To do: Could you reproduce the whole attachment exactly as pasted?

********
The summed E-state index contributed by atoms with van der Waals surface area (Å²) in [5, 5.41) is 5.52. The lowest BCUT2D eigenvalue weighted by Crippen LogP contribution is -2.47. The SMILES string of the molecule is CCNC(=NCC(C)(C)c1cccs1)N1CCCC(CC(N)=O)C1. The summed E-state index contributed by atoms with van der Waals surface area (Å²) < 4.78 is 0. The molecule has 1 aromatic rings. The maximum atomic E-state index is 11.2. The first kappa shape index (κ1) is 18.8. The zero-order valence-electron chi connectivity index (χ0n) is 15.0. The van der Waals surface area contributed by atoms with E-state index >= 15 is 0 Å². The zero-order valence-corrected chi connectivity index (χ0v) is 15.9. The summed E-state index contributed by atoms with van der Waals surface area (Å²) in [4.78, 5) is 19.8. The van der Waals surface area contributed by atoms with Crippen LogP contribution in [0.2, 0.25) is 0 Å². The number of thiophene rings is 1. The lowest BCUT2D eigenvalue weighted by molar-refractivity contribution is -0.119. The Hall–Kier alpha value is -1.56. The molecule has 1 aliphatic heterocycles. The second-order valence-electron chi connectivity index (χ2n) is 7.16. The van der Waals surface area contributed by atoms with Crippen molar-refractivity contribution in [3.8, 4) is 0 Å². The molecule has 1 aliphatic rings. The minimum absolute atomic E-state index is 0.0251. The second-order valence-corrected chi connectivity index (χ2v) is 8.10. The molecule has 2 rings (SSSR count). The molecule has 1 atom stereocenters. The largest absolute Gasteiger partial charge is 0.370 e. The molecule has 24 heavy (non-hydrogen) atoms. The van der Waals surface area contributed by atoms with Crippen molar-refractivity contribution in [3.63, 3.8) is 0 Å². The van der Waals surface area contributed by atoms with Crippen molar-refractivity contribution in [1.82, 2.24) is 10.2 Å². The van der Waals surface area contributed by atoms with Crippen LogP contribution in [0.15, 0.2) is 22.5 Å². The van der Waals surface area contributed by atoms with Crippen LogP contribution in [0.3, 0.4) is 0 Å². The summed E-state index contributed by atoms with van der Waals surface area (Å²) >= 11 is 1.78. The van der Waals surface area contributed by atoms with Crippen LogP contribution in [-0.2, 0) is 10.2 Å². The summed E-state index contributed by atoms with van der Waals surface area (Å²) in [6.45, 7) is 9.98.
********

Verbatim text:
The summed E-state index contributed by atoms with van der Waals surface area (Å²) in [5, 5.41) is 5.52. The lowest BCUT2D eigenvalue weighted by Crippen LogP contribution is -2.47. The SMILES string of the molecule is CCNC(=NCC(C)(C)c1cccs1)N1CCCC(CC(N)=O)C1. The summed E-state index contributed by atoms with van der Waals surface area (Å²) < 4.78 is 0. The molecule has 1 aromatic rings. The maximum atomic E-state index is 11.2. The first kappa shape index (κ1) is 18.8. The zero-order valence-electron chi connectivity index (χ0n) is 15.0. The van der Waals surface area contributed by atoms with E-state index >= 15 is 0 Å². The zero-order valence-corrected chi connectivity index (χ0v) is 15.9. The summed E-state index contributed by atoms with van der Waals surface area (Å²) in [4.78, 5) is 19.8. The van der Waals surface area contributed by atoms with Crippen LogP contribution in [0.2, 0.25) is 0 Å². The number of thiophene rings is 1. The lowest BCUT2D eigenvalue weighted by molar-refractivity contribution is -0.119. The Hall–Kier alpha value is -1.56. The molecule has 1 aliphatic heterocycles. The second-order valence-electron chi connectivity index (χ2n) is 7.16. The van der Waals surface area contributed by atoms with Crippen molar-refractivity contribution in [3.8, 4) is 0 Å². The molecule has 1 aliphatic rings. The minimum absolute atomic E-state index is 0.0251. The second-order valence-corrected chi connectivity index (χ2v) is 8.10. The molecule has 2 rings (SSSR count). The molecule has 1 atom stereocenters. The largest absolute Gasteiger partial charge is 0.370 e. The molecule has 24 heavy (non-hydrogen) atoms. The van der Waals surface area contributed by atoms with Crippen molar-refractivity contribution in [3.63, 3.8) is 0 Å². The van der Waals surface area contributed by atoms with Crippen molar-refractivity contribution in [1.82, 2.24) is 10.2 Å². The van der Waals surface area contributed by atoms with Crippen LogP contribution in [0.15, 0.2) is 22.5 Å². The van der Waals surface area contributed by atoms with Crippen LogP contribution in [0.3, 0.4) is 0 Å². The summed E-state index contributed by atoms with van der Waals surface area (Å²) >= 11 is 1.78. The van der Waals surface area contributed by atoms with Crippen LogP contribution in [-0.2, 0) is 10.2 Å². The summed E-state index contributed by atoms with van der Waals surface area (Å²) in [6.45, 7) is 9.98.